He tells you the name of the drug.
You check and verify that Fred (1 ) has a diagnosed condition that is real (2) that is treated by use of the medication he disclosed (3) and that most persons are not prone to violence as long as they consistently take their pill. Explain the potential liability to Fred if you terminate him because of your fears he might snap. Explain the potential liability to co-workers and the public if you don’t. I’ve attached a white paper below which you might find helpful – or at least will give you some perspective on workplace violence.ANSWER: When managing a company it has to be understood and made clear by management to the owner that you will absorb risks. The more employees you have increases the likelihood of liability issues within the organization. Just about any mishaps or errors resulting in injury while in the workplace can leave management open for civil liability.
Some courts have been known to hold the employers liable for injuries that their personnel sustained from other employees. It does not stop there however; liability can also include injuries sustained from customers also.In many ways an employer may feel that he/she is not responsible for the actions of their employees but in most cases based on the law that is not an accurate belief. There are also laws that specifically state that employers are legally responsible for their employees’ actions. There are even some employers who are liable for their employees’ actions off duty also.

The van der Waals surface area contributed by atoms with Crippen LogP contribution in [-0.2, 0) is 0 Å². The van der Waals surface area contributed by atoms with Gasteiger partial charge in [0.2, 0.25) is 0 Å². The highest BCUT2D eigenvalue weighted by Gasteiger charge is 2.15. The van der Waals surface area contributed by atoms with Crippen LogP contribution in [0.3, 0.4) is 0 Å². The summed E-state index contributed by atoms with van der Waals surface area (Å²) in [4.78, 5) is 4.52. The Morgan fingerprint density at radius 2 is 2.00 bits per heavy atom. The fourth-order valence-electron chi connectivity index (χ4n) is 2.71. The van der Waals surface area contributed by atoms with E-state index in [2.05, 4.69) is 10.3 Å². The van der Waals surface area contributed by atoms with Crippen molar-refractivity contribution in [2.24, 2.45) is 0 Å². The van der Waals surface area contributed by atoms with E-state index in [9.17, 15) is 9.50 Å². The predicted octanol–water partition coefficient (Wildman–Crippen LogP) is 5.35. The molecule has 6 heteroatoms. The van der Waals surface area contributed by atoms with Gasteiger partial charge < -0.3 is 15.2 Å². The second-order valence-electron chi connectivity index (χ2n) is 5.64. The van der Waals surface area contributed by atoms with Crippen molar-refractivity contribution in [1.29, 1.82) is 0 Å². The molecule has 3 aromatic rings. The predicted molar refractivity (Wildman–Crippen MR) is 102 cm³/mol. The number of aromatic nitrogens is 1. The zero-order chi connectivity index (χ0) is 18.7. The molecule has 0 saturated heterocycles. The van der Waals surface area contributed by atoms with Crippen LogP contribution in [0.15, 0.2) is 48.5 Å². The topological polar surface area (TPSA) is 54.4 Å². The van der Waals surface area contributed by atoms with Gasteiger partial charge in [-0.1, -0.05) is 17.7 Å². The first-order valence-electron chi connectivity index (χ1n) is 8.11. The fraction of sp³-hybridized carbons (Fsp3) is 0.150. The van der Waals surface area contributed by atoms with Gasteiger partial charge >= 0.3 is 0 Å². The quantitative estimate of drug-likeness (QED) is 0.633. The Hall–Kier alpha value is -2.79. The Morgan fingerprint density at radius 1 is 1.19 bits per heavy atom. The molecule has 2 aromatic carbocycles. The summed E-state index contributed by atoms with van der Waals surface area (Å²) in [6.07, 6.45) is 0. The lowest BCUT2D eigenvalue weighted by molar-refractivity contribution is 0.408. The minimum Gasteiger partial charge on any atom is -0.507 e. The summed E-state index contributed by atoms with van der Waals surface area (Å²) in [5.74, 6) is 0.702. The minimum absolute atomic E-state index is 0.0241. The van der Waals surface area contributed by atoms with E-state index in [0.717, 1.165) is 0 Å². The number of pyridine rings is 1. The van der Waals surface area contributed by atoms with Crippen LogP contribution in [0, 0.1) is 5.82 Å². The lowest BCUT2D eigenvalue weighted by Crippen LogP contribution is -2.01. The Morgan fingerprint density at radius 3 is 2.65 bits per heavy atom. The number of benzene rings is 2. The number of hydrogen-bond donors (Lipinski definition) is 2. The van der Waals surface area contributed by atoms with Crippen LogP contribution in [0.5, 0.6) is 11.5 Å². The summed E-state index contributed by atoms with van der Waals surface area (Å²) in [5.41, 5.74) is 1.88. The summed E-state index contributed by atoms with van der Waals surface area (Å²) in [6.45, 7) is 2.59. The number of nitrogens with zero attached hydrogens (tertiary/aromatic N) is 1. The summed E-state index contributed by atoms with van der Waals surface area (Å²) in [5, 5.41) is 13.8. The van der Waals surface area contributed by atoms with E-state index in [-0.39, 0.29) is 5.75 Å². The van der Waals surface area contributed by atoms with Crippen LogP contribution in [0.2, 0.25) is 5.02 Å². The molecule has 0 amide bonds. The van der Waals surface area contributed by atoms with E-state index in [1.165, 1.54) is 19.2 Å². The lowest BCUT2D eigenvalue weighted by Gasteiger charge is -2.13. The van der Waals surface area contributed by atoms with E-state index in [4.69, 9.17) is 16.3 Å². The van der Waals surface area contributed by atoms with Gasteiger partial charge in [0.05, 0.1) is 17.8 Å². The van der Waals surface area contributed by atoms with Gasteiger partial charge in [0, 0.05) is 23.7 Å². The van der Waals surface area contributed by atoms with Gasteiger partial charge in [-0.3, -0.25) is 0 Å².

In the case of Fred although he volunteered his private health information to his employer (after he was hired) that in no way mitigates the fact that his actions/negligence caused the injury in the first place.As such, his employment at the organization can be trumped up to be a double edged sword. If Fred is terminated there is a liability factor involved if he “snaps” and goes out and hurts someone as a result however to maintain him as an employee also opens the company up for liability issues should he injure a coworker. The potential for a violent act may escalate if, as a result of his or her conduct, the employee then faces the stress of termination, demotion, other disciplinary action, or is made to feel devalued (for example, by being harshly reprimanded by a supervisor).Andersen, T. (2005).
Workplace Violence Prevention. Advanced Security Worldwide, 19-19. If an employee injures a coworker while acting within the boundaries of his/her duty that coworker may not be able to sue your company. That coworker may be able to draw a workman compensation claim to receive payment for the time away from work. In some cases employees can sometimes sue if their injuries were caused by their employers’ misconduct; however that may not be the case if they are hurt by another employee who is simply doing his or her job.